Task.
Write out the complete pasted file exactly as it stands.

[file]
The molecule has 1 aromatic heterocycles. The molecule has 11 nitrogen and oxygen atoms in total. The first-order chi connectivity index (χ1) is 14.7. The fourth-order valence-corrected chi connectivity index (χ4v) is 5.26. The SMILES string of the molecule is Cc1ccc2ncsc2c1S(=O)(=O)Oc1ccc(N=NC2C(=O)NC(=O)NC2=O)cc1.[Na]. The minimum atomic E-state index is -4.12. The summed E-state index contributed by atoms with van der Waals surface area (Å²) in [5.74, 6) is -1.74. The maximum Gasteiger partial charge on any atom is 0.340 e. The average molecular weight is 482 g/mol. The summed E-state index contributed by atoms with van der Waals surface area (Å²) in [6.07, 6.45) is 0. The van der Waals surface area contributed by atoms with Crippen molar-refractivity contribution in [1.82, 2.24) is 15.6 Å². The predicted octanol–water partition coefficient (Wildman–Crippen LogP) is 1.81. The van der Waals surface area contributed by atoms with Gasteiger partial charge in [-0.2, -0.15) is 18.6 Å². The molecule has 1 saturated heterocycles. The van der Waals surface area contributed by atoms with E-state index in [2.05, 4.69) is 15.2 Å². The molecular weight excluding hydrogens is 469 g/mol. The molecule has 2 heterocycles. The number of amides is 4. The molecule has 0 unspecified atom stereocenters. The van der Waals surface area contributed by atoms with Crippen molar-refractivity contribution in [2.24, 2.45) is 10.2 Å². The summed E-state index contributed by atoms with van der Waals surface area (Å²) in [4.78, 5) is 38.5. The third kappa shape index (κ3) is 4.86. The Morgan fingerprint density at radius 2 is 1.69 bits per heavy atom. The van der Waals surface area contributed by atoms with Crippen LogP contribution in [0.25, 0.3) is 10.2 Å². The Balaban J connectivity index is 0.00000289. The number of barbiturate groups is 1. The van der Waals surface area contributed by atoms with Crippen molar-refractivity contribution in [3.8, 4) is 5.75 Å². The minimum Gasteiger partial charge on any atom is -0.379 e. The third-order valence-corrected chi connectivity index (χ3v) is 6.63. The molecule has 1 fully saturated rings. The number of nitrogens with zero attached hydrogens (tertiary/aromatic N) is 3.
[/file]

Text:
The molecule has 1 aromatic heterocycles. The molecule has 11 nitrogen and oxygen atoms in total. The first-order chi connectivity index (χ1) is 14.7. The fourth-order valence-corrected chi connectivity index (χ4v) is 5.26. The SMILES string of the molecule is Cc1ccc2ncsc2c1S(=O)(=O)Oc1ccc(N=NC2C(=O)NC(=O)NC2=O)cc1.[Na]. The minimum atomic E-state index is -4.12. The summed E-state index contributed by atoms with van der Waals surface area (Å²) in [5.74, 6) is -1.74. The maximum Gasteiger partial charge on any atom is 0.340 e. The average molecular weight is 482 g/mol. The summed E-state index contributed by atoms with van der Waals surface area (Å²) in [6.07, 6.45) is 0. The van der Waals surface area contributed by atoms with Crippen molar-refractivity contribution in [1.82, 2.24) is 15.6 Å². The predicted octanol–water partition coefficient (Wildman–Crippen LogP) is 1.81. The van der Waals surface area contributed by atoms with Gasteiger partial charge in [-0.2, -0.15) is 18.6 Å². The molecule has 1 saturated heterocycles. The van der Waals surface area contributed by atoms with E-state index in [2.05, 4.69) is 15.2 Å². The molecular weight excluding hydrogens is 469 g/mol. The molecule has 2 heterocycles. The number of amides is 4. The molecule has 0 unspecified atom stereocenters. The van der Waals surface area contributed by atoms with Crippen molar-refractivity contribution in [2.24, 2.45) is 10.2 Å². The summed E-state index contributed by atoms with van der Waals surface area (Å²) in [4.78, 5) is 38.5. The third kappa shape index (κ3) is 4.86. The Morgan fingerprint density at radius 2 is 1.69 bits per heavy atom. The van der Waals surface area contributed by atoms with Crippen LogP contribution in [0.25, 0.3) is 10.2 Å². The Balaban J connectivity index is 0.00000289. The number of barbiturate groups is 1. The van der Waals surface area contributed by atoms with Crippen molar-refractivity contribution in [3.8, 4) is 5.75 Å². The minimum Gasteiger partial charge on any atom is -0.379 e. The third-order valence-corrected chi connectivity index (χ3v) is 6.63. The molecule has 1 fully saturated rings. The number of nitrogens with zero attached hydrogens (tertiary/aromatic N) is 3.